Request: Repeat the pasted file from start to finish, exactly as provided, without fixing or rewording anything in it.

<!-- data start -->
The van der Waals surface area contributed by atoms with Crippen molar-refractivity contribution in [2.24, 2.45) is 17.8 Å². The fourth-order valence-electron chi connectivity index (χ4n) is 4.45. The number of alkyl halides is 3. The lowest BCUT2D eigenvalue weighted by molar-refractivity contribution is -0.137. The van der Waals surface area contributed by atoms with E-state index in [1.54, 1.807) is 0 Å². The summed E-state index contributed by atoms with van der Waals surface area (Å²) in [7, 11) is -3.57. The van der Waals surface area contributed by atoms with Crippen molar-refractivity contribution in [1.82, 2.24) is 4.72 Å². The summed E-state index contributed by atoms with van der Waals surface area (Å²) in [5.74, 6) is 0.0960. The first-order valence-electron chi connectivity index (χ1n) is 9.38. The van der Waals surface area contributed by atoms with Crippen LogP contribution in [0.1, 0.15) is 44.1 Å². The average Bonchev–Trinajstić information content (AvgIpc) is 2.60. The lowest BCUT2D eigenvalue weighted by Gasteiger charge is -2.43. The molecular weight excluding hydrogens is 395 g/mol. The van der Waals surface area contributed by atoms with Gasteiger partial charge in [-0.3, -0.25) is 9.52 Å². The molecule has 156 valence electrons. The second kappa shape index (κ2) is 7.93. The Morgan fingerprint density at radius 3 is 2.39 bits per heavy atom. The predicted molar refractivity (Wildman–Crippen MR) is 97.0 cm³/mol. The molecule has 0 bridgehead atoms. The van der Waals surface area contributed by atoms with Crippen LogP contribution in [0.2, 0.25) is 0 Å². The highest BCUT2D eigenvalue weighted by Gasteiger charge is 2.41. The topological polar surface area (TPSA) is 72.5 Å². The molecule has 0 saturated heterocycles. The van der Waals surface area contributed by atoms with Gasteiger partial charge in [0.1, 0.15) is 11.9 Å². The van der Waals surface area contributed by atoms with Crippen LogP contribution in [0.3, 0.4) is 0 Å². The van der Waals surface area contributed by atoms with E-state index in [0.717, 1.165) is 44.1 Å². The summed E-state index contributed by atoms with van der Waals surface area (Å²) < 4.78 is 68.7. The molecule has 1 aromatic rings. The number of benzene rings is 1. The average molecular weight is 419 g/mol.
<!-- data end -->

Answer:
The van der Waals surface area contributed by atoms with Crippen molar-refractivity contribution in [2.24, 2.45) is 17.8 Å². The fourth-order valence-electron chi connectivity index (χ4n) is 4.45. The number of alkyl halides is 3. The lowest BCUT2D eigenvalue weighted by molar-refractivity contribution is -0.137. The van der Waals surface area contributed by atoms with E-state index in [1.54, 1.807) is 0 Å². The summed E-state index contributed by atoms with van der Waals surface area (Å²) in [7, 11) is -3.57. The van der Waals surface area contributed by atoms with Crippen molar-refractivity contribution in [1.82, 2.24) is 4.72 Å². The summed E-state index contributed by atoms with van der Waals surface area (Å²) in [5.74, 6) is 0.0960. The first-order valence-electron chi connectivity index (χ1n) is 9.38. The van der Waals surface area contributed by atoms with Crippen LogP contribution in [0.1, 0.15) is 44.1 Å². The average Bonchev–Trinajstić information content (AvgIpc) is 2.60. The lowest BCUT2D eigenvalue weighted by Gasteiger charge is -2.43. The molecular weight excluding hydrogens is 395 g/mol. The van der Waals surface area contributed by atoms with Gasteiger partial charge in [-0.3, -0.25) is 9.52 Å². The molecule has 156 valence electrons. The second kappa shape index (κ2) is 7.93. The Morgan fingerprint density at radius 3 is 2.39 bits per heavy atom. The predicted molar refractivity (Wildman–Crippen MR) is 97.0 cm³/mol. The molecule has 0 bridgehead atoms. The van der Waals surface area contributed by atoms with Crippen LogP contribution in [0.2, 0.25) is 0 Å². The highest BCUT2D eigenvalue weighted by Gasteiger charge is 2.41. The topological polar surface area (TPSA) is 72.5 Å². The molecule has 0 saturated heterocycles. The van der Waals surface area contributed by atoms with Gasteiger partial charge in [0.1, 0.15) is 11.9 Å². The van der Waals surface area contributed by atoms with Crippen LogP contribution in [0.3, 0.4) is 0 Å². The van der Waals surface area contributed by atoms with E-state index in [0.717, 1.165) is 44.1 Å². The summed E-state index contributed by atoms with van der Waals surface area (Å²) < 4.78 is 68.7. The molecule has 1 aromatic rings. The number of benzene rings is 1. The average molecular weight is 419 g/mol.